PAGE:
• logAnalyticsWorkspaceName - Unique name for the deployment log analytics workspace.
    • kubernetesVersion - AKS version
    • dnsPrefix - AKS unique DNS prefix
  • To deploy the ARM template, navigate to the local cloned deployment folder and run the below command:

    az group create --name <Name of the Azure resource group> --location <Azure Region>
    az deployment group create \
    --resource-group <Name of the Azure resource group> \
    --name <The name of this deployment> \
    --template-uri \
    --parameters <The *azuredeploy.parameters.json* parameters file location>

    NOTE: Make sure that you are using the same Azure resource group name as the one you’ve just used in the azuredeploy.parameters.json file

    For example:

    az group create --name Arc-ML-Demo --location "East US"
    az deployment group create \
    --resource-group Arc-ML-Demo \
    --name arcml \
    --template-uri \
    --parameters azuredeploy.parameters.json
    --parameters templateBaseUrl=""

    NOTE: The deployment time for this scenario can take ~10-15min

  • Once the above deployment is kicked off - you also have the option to deploy an Azure Bastion to access the Client VM. This is specially useful for enterprise environments where access to Port 3389 is restricted from Public IP’s (e.g. using preventative Azure Policies).

    NOTE: Using Azure Bastion is completely optional for this scenario - if your environment allows RDP from your Public IP, feel free to skip this step

    To deploy Azure Bastion on the VNET (which should already be deployed via the ARM template above) - run the below commands:

      az network vnet subnet create -g Arc-ML-Demo --vnet-name "Arc-ML-VNet" -n "AzureBastionSubnet" --address-prefixes
      az network public-ip create -g Arc-ML-Demo --name "Bastion-PIP" --sku Standard --location eastus
      az network bastion create --name "Arc-Client-Bastion" --public-ip-address "Bastion-PIP" -g Arc-ML-Demo --vnet-name "Arc-ML-VNet" --location eastus
  • Once Azure resources have been provisioned, you will be able to see it in Azure portal. At this point, the resource group should have 8 various Azure resources (+2 with Bastion) deployed.

    ARM template deployment completed

    New Azure resource group with all resources

Windows Login & Post Deployment

  • Now that first phase of the automation is completed, it is time to RDP to the client VM - either using it’s public IP:

    Client VM public IP

    Or by using Bastion: Client VM via Bastion

  • At first login, as mentioned in the “Automation Flow” section above, the AzureMLLogonScript PowerShell logon script will start it’s run.

  • Let the script run its course and do not close the PowerShell session, this will be done for you once completed. Once the script finishes it’s run, the logon script PowerShell session will be closed, the Windows wallpaper will change, the Model Training will be completed, the Inference Pod will be deployed, and ready to call for Model inference.

    The AzureMLLogonScript.ps1 automation script run is visually annotated (where applicable) to showcase each logical step of the deployment process, depicted as follows:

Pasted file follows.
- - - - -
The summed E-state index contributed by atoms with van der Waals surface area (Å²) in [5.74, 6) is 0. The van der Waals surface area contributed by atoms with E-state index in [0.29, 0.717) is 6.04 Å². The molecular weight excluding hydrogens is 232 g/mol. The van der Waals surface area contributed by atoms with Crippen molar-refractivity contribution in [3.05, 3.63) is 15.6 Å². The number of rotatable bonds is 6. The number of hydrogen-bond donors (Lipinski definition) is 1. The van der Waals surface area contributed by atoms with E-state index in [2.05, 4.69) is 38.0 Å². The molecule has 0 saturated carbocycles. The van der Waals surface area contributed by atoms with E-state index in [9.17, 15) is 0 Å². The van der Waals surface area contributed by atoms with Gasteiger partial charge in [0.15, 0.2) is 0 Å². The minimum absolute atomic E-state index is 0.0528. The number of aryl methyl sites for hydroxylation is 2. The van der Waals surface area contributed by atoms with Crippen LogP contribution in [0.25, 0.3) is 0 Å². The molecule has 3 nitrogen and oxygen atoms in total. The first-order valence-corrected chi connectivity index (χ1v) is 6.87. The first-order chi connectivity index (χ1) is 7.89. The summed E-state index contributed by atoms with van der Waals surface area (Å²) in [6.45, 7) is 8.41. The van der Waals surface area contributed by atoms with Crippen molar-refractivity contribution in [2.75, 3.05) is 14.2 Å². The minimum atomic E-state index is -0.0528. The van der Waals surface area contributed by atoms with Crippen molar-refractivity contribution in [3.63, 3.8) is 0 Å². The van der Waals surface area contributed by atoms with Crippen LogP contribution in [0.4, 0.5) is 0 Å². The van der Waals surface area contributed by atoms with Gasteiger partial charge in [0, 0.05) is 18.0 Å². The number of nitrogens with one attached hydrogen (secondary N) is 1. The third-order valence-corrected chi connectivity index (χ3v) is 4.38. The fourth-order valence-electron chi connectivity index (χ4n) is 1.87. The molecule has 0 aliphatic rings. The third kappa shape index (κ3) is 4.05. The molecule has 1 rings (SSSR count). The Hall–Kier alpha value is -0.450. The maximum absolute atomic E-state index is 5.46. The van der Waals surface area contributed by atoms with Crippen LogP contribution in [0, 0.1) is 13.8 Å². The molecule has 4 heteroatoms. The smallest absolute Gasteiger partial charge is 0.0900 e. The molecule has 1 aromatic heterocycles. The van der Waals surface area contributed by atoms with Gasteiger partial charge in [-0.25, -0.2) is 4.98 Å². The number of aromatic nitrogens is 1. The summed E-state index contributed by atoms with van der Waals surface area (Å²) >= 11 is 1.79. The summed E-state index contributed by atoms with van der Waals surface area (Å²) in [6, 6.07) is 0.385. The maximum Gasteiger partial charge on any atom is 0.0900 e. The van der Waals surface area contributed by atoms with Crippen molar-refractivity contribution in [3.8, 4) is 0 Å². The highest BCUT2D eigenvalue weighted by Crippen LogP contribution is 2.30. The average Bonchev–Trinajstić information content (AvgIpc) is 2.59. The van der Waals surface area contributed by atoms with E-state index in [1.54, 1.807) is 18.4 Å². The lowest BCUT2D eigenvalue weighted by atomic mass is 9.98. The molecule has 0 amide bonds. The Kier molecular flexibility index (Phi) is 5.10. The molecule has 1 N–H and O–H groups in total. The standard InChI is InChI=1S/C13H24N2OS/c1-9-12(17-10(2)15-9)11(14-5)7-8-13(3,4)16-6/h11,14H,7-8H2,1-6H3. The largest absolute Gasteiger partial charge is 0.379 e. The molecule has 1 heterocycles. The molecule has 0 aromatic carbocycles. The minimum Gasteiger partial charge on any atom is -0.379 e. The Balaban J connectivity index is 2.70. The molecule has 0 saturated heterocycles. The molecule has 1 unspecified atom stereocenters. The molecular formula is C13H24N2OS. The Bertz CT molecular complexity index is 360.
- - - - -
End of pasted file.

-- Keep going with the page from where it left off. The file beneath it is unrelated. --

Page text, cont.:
Automation flow

    NOTE: For visualizing the deployment flow, the automation script deploys Weave Scope pods in the K8s cluster and launches edge against the Load Balancer IP. Note that this is not core to the Azure ML or Azure Arc flow - but is included for visualization purposes.

    1. Onboard AKS Cluster to Azure Arc

    PowerShell logon script run

    PowerShell logon script run

    2. Enabling Azure Arc-enabled Machine Learning components (k8s-extension with Training, Inference)

    PowerShell logon script run

    PowerShell logon script run

    PowerShell logon script run

    PowerShell logon script run

    3. Train model using Azure Machine Learning CLI

    PowerShell logon script run

    PowerShell logon script run

    PowerShell logon script run

    4. Deploy inference endpoint on Kubernetes Cluster

    PowerShell logon script run

    PowerShell logon script run

    PowerShell logon script run

    5. Invoke Inference with sample JSON payload

    PowerShell logon script run

  • Since this scenario is deploying the Azure Machine Learning components, you will also notice additional newly deployed Azure resources in the resources group:

additional Azure resources in the resource group

Cluster extensions

In this scenario, the Azure Arc-enabled machine learning services cluster extension was deployed and used throughout this scenario in order to deploy the machine learning components.

  • In order to view cluster extensions, click on the Azure Arc-enabled Kubernetes resource Extensions settings.

    Azure Arc-enabled Kubernetes cluster extensions settings


  • If you want to delete the entire environment, first, go into Azure Machine Learning Studio, and delete the inference endpoint from within the Studio (and not from the Resource Group):

    Delete Azure ML endpoints

    Delete Azure ML endpoints

  • Then, delete the remaining resources from the resource group - in the Azure portal:

    Delete Azure resource group

Known Issues

  • Deleting the 2 Inference Endpoint resources are not supported from Azure Portal at this time - doing so may return the following error:

    Deleting Azure ML inference from resource group

    Please follow the steps outlined earlier from within the Azure ML studio to delete the 2 resources.